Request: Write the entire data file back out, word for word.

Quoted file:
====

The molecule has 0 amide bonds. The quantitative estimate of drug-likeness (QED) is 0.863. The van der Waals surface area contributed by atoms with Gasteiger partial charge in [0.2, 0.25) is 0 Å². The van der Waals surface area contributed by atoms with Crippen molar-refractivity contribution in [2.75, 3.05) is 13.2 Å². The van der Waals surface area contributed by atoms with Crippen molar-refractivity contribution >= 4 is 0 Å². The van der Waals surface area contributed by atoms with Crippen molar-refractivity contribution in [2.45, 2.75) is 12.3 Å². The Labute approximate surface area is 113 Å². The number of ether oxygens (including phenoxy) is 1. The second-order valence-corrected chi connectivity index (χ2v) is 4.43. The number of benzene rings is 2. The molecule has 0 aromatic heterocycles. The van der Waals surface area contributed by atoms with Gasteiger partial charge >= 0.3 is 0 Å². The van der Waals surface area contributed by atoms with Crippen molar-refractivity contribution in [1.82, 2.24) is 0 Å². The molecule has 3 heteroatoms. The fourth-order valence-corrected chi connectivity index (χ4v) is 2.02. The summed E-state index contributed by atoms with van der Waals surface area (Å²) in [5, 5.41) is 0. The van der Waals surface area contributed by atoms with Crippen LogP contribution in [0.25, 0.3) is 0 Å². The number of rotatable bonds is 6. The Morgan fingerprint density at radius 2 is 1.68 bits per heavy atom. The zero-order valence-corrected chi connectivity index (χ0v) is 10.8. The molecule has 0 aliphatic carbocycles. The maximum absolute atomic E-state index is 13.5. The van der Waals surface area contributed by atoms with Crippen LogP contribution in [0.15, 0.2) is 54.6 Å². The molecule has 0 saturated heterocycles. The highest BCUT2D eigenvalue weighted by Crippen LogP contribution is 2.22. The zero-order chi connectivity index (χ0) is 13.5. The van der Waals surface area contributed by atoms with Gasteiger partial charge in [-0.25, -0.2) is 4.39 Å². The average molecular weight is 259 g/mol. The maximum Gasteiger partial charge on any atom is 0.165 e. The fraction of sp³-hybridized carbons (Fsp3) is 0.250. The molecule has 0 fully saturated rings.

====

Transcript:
The molecule has 0 amide bonds. The quantitative estimate of drug-likeness (QED) is 0.863. The van der Waals surface area contributed by atoms with Gasteiger partial charge in [0.2, 0.25) is 0 Å². The van der Waals surface area contributed by atoms with Crippen molar-refractivity contribution in [2.75, 3.05) is 13.2 Å². The van der Waals surface area contributed by atoms with Crippen molar-refractivity contribution >= 4 is 0 Å². The van der Waals surface area contributed by atoms with Crippen molar-refractivity contribution in [2.45, 2.75) is 12.3 Å². The Labute approximate surface area is 113 Å². The number of ether oxygens (including phenoxy) is 1. The second-order valence-corrected chi connectivity index (χ2v) is 4.43. The number of benzene rings is 2. The molecule has 0 aromatic heterocycles. The van der Waals surface area contributed by atoms with Gasteiger partial charge >= 0.3 is 0 Å². The van der Waals surface area contributed by atoms with Crippen molar-refractivity contribution in [1.82, 2.24) is 0 Å². The molecule has 3 heteroatoms. The fourth-order valence-corrected chi connectivity index (χ4v) is 2.02. The summed E-state index contributed by atoms with van der Waals surface area (Å²) in [5, 5.41) is 0. The van der Waals surface area contributed by atoms with Crippen LogP contribution in [0.25, 0.3) is 0 Å². The number of rotatable bonds is 6. The Morgan fingerprint density at radius 2 is 1.68 bits per heavy atom. The zero-order valence-corrected chi connectivity index (χ0v) is 10.8. The molecule has 0 aliphatic carbocycles. The maximum absolute atomic E-state index is 13.5. The van der Waals surface area contributed by atoms with Crippen LogP contribution in [0.15, 0.2) is 54.6 Å². The molecule has 0 saturated heterocycles. The highest BCUT2D eigenvalue weighted by Crippen LogP contribution is 2.22. The zero-order chi connectivity index (χ0) is 13.5. The van der Waals surface area contributed by atoms with Gasteiger partial charge in [-0.25, -0.2) is 4.39 Å². The average molecular weight is 259 g/mol. The maximum Gasteiger partial charge on any atom is 0.165 e. The fraction of sp³-hybridized carbons (Fsp3) is 0.250. The molecule has 0 fully saturated rings.